Cote de Pablo, whose full name is María José de Pablo Fernández, was born in Santiago, Chile. She was raised there and in Miami, Florida.
De Pablo grew up in a Catholic family–no surprise considering her South American roots–and describes her religious upbringing as "strict." But it seems that adulthood has led her down a slightly different path.
Although the actress avoids labeling her particular brand of spirituality as Buddhism or anything else, she says there's no doubt that reincarnation is part of the whole spiritual journey:
I just know that I'm going to be here again. One lifetime is too short to purify my soul. It's going to take a couple of tries.
And God is part of the picture as well, but seemingly in a pantheistic way. She said that the existence of God is just as obvious as reincarnation:
I have moments where I've seen the majestic beauty in nature and the overwhelming perfection of it. To me, there's nothing closer to God than that. It's not something that I can explain. It's just something that you either feel or you don't. So I know that there is a God. To me, there is a very big God out there. Hopefully, I'll get closer to him/her at some point.
However you may try to categorize de Pablo's spirituality, it seems to me to be a personal and intimate reflection of the joy and hope she has for life. And it's definitely not Catholic. How about we go with spiritual, not religious for now.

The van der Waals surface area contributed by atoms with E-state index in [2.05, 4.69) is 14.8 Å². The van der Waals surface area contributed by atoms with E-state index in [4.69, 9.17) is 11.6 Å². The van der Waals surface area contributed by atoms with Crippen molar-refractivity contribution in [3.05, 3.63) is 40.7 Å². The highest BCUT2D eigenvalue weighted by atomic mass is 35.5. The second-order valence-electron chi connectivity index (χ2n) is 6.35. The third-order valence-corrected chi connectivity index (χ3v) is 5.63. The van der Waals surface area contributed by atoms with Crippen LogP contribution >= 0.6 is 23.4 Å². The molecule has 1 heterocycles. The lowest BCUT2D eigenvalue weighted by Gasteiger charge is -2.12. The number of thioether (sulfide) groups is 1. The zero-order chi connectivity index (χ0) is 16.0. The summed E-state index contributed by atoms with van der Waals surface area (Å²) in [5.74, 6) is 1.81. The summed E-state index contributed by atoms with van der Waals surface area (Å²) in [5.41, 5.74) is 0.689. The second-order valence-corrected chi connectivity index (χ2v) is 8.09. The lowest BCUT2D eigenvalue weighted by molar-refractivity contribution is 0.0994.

The A-politics of Hippie-ism
De Pablo's views on politics appear to be a little murkier, or possibly completely non-existent. I couldn't find any comment on American politics, not about immigration reform, gun control, gay marriage, or any other causes du jour. And nothing on Chile or South America either.
But, if I was going to guess, which I do from time to time, I'd say she's most likely fairly liberal. First of all she's a self-described hippie. I'm not saying that automatically makes her a supporter of big government, but it's certainly a clue. And second, she's a Hollywood actress. Again, there are a few conservative Republicans in that crowd, but statistically speaking, it's pretty unlikely that she'd be one of them.
Then again, she could be completely apolitical–neither left nor right. I suppose that would be the safe bet. If you know of anything I missed, please let us know in the comments!